|Vigouroux, Y - UNIV OF WISCONSIN|
|Hittinger, C - UNIV OF WISCONSIN|
|Schulz, L - UNIV OF MISSOURI|
|Kresovich, S - CORNELL UNIVERSITY|
|Matsuoka, Y - UNIV OF WISCONSIN|
|Doebley, J - UNIV OF WISCONSIN|
Submitted to: Proceedings of the National Academy of Sciences
Publication Type: Peer Reviewed Journal
Publication Acceptance Date: May 29, 2002
Publication Date: July 23, 2002
Citation: VIGOUROUX, Y., MCMULLEN, M.D., HITTINGER, C.T., HOUCHINS, K.E., SCHULZ, L., KRESOVICH, S., MATSUOKA, Y., DOEBLEY, J. IDENTIFYING GENES OF AGRONOMIC IMPORTANCE IN MAIZE BY SCREENING MICROSATELLITES FOR EVIDENCE OF SELECTION DURING DOMESTICATION. PROCEEDINGS OF THE NATIONAL ACADEMY OF SCIENCES. 2002. v. 99. p. 9650-9655. Interpretive Summary: One of the limiting factors in crop improvement is the identification of genes that control agronomic traits. We have developed a novel approach that looks at the reduction in genetic diversity in corn landraces compared to the wild teosinte races to identify genes that underwent selection upon crop domestication. These genes become candidates for traits that differ between corn and its ancestor. We used simple sequence repeat markers to test 500 genes with no prior restriction of gene identity. We found 15 genes with a signature of selection that are now candidates for agronomic traits. By the extension of this approach to sequence data, any gene can be tested for selection. While tests of individual genes as "domestication genes" have been conducted in the past, this manuscript is significant to agronomists and basic scientists in that it documents a global, genomic approach to finding genes of agronomic importance.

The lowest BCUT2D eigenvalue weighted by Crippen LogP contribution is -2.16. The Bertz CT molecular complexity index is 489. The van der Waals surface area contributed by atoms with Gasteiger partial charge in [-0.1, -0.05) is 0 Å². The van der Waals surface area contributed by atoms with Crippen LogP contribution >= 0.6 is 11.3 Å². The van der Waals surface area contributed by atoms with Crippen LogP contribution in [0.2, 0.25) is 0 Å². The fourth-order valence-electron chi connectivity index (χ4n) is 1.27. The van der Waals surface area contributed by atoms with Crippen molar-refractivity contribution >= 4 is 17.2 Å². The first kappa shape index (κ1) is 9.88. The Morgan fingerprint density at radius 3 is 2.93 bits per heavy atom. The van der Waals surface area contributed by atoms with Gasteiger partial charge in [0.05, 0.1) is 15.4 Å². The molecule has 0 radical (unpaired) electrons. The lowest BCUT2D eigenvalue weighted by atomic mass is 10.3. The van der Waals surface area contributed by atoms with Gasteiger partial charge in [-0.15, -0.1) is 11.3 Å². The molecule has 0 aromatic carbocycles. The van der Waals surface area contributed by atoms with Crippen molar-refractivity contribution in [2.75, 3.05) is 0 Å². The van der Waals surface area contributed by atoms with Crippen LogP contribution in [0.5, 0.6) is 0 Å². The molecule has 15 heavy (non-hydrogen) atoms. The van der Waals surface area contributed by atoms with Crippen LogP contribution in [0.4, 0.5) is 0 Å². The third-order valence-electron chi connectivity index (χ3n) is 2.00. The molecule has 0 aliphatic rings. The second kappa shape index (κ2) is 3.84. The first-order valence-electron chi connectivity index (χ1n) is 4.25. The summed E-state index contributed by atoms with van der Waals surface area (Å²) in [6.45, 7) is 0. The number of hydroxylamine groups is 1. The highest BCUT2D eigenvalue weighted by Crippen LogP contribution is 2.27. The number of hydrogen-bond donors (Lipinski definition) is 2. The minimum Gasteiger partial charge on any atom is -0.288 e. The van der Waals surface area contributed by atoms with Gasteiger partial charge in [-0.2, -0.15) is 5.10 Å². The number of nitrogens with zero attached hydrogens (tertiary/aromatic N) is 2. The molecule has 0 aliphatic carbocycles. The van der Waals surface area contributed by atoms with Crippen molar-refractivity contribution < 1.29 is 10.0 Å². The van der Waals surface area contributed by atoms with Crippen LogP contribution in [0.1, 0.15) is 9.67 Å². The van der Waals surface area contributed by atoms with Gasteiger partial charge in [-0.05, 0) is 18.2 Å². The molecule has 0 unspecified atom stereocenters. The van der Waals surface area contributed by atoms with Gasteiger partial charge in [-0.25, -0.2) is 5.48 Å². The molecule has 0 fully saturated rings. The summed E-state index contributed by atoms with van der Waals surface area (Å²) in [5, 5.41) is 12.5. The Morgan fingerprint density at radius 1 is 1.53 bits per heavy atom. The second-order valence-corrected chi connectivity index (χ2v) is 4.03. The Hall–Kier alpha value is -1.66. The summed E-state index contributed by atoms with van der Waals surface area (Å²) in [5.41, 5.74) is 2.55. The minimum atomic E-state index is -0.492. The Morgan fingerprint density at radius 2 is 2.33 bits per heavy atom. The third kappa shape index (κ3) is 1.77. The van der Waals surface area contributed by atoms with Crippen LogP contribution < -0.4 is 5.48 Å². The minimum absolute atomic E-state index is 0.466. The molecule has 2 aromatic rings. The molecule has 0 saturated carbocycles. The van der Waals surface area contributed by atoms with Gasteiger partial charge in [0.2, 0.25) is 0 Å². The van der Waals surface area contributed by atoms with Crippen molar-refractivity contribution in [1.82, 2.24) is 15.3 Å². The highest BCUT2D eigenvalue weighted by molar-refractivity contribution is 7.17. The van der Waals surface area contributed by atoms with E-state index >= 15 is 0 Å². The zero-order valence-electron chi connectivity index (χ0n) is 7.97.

Technical Abstract: Crop species experienced strong selective pressure directed at genes controlling traits of agronomic importance during their domestication and subsequent episodes of selective breeding. Consequently, these genes are expected to exhibit the signature of selection. We screened 501 maize genes for the signature of selection using microsatellites or simple sequence repeats (SSRs). We applied the Ewens-Watterson test, which can reveal deviations from a neutral-equilibrium model, as well as two non-equilibrium tests that incorporate the domestication bottleneck. We investigated two classes of SSRs: those known to be polymorphic in maize (Class I) and those previously classified as monomorphic in maize (Class II). Fifteen SSRs exhibited some evidence for selection in maize and 10 showed evidence under stringent criteria. The genes containing non-neutral SSRs are candidates for agronomically important genes. Since demographic factors can bias our tests, further independent tests of these candidates are necessary. We applied such an additional test to one candidate, which encodes a MADS box transcriptional regulator, and confirmed that this gene experienced a selective sweep during maize domestication. Genomic scans for the signature of selection offer a means of identifying new genes of agronomic importance even when gene function and the phenotype of interest are unknown.